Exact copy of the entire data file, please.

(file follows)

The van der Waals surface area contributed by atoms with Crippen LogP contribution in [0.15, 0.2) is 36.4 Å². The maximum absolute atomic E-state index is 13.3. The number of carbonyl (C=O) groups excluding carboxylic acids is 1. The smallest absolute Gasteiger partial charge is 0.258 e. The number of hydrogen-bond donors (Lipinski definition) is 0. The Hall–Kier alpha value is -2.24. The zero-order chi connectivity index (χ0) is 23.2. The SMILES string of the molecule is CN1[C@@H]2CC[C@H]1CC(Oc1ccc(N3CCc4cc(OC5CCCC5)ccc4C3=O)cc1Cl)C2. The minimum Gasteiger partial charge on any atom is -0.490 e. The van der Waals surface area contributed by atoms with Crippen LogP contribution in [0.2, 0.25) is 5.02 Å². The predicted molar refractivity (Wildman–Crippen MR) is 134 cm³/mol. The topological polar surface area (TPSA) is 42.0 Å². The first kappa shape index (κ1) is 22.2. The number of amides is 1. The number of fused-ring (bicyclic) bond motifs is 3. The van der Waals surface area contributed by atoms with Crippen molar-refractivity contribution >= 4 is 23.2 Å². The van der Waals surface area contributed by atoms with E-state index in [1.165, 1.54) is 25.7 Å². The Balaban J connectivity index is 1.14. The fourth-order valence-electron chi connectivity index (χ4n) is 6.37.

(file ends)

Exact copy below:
The van der Waals surface area contributed by atoms with Crippen LogP contribution in [0.15, 0.2) is 36.4 Å². The maximum absolute atomic E-state index is 13.3. The number of carbonyl (C=O) groups excluding carboxylic acids is 1. The smallest absolute Gasteiger partial charge is 0.258 e. The number of hydrogen-bond donors (Lipinski definition) is 0. The Hall–Kier alpha value is -2.24. The zero-order chi connectivity index (χ0) is 23.2. The SMILES string of the molecule is CN1[C@@H]2CC[C@H]1CC(Oc1ccc(N3CCc4cc(OC5CCCC5)ccc4C3=O)cc1Cl)C2. The minimum Gasteiger partial charge on any atom is -0.490 e. The van der Waals surface area contributed by atoms with Crippen LogP contribution in [0.2, 0.25) is 5.02 Å². The predicted molar refractivity (Wildman–Crippen MR) is 134 cm³/mol. The topological polar surface area (TPSA) is 42.0 Å². The first kappa shape index (κ1) is 22.2. The number of amides is 1. The number of fused-ring (bicyclic) bond motifs is 3. The van der Waals surface area contributed by atoms with Crippen molar-refractivity contribution >= 4 is 23.2 Å². The van der Waals surface area contributed by atoms with E-state index in [1.165, 1.54) is 25.7 Å². The Balaban J connectivity index is 1.14. The fourth-order valence-electron chi connectivity index (χ4n) is 6.37.